Objectives: Organizational strategies for implementing eHealth tools influence patient and provider use of portal technology. This study examines whether the intensity of bidirectional secure portal messaging is associated with improved clinical outcomes.
Material and methods: This is a retrospective cohort analysis of 101 019 patients with diabetes or hypertension (11 138 active portal users) who received primary care within the Ochsner Health System between 2012 and 2014. Propensity score-adjusted multivariable fixed effects regression panel analysis was used to examine associations between intensity of "medical advice" portal messaging and glucose/blood pressure control.
Results: Most portal users rarely used medical advice messaging. A higher proportion of patients who were age 50 years and older, female, white non-Hispanic, and with co-morbid diabetes and hypertension had higher frequency and intensity of medical advice messaging. Study findings revealed a dose-response effect of the intensity of messaging on glucose control, whereby, compared to nonportal users, each level of messaging among portal users was associated with greater decreases in HbA1c (β estimate [95% CI]: none -0.28 (-0.34 to -0.22); low -0.28 (-0.32 to -0.24); medium -0.41 (-0.52 to -0.31); high -0.43 (-0.60 to -0.27), all P ≤ .001). There was no observed effect on blood pressure.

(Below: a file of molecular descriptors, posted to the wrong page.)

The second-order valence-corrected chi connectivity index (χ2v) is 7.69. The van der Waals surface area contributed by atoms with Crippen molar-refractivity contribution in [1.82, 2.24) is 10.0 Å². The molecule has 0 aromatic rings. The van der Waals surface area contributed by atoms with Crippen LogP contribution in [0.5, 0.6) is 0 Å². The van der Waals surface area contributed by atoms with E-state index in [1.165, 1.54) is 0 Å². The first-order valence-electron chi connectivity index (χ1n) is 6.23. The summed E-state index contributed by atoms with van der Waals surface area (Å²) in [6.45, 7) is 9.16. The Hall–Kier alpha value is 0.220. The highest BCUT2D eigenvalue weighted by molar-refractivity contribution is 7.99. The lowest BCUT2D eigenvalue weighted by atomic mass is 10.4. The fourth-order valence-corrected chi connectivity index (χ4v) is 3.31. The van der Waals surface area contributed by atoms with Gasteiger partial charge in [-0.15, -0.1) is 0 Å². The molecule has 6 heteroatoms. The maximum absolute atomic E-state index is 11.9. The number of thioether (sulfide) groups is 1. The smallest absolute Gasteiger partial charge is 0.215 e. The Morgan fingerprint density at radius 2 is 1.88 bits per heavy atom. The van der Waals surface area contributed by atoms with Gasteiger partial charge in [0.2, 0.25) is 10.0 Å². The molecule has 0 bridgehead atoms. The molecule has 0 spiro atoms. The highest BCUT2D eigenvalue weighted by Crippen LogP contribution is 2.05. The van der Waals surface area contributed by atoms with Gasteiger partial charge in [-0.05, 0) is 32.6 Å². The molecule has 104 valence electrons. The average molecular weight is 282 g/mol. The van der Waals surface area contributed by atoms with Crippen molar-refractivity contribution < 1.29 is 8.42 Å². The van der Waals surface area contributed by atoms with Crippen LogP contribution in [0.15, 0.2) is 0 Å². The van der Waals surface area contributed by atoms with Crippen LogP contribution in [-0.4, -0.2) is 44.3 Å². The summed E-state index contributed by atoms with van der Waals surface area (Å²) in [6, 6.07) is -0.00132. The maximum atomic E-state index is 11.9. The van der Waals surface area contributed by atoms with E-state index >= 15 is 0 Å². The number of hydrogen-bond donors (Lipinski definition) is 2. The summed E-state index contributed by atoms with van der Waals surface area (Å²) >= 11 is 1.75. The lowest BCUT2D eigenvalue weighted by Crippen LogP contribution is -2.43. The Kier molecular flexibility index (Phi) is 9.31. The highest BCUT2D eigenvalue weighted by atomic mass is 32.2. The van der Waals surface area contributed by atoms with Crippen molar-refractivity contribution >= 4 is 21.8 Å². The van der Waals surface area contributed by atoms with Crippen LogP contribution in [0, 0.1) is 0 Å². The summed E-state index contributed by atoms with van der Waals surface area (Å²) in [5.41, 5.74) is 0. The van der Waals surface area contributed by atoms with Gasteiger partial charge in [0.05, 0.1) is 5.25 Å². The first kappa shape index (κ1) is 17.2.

Conclusions: The digital divide exists not only between portal users and nonusers but also among portal users. Research exploring the relationship between intensity of bidirectional secure messaging and health outcomes for a broader scope of chronic conditions is needed. Future implementation research must also elucidate best practices that enhance not only the use of portals by patients and providers, but how they use portals.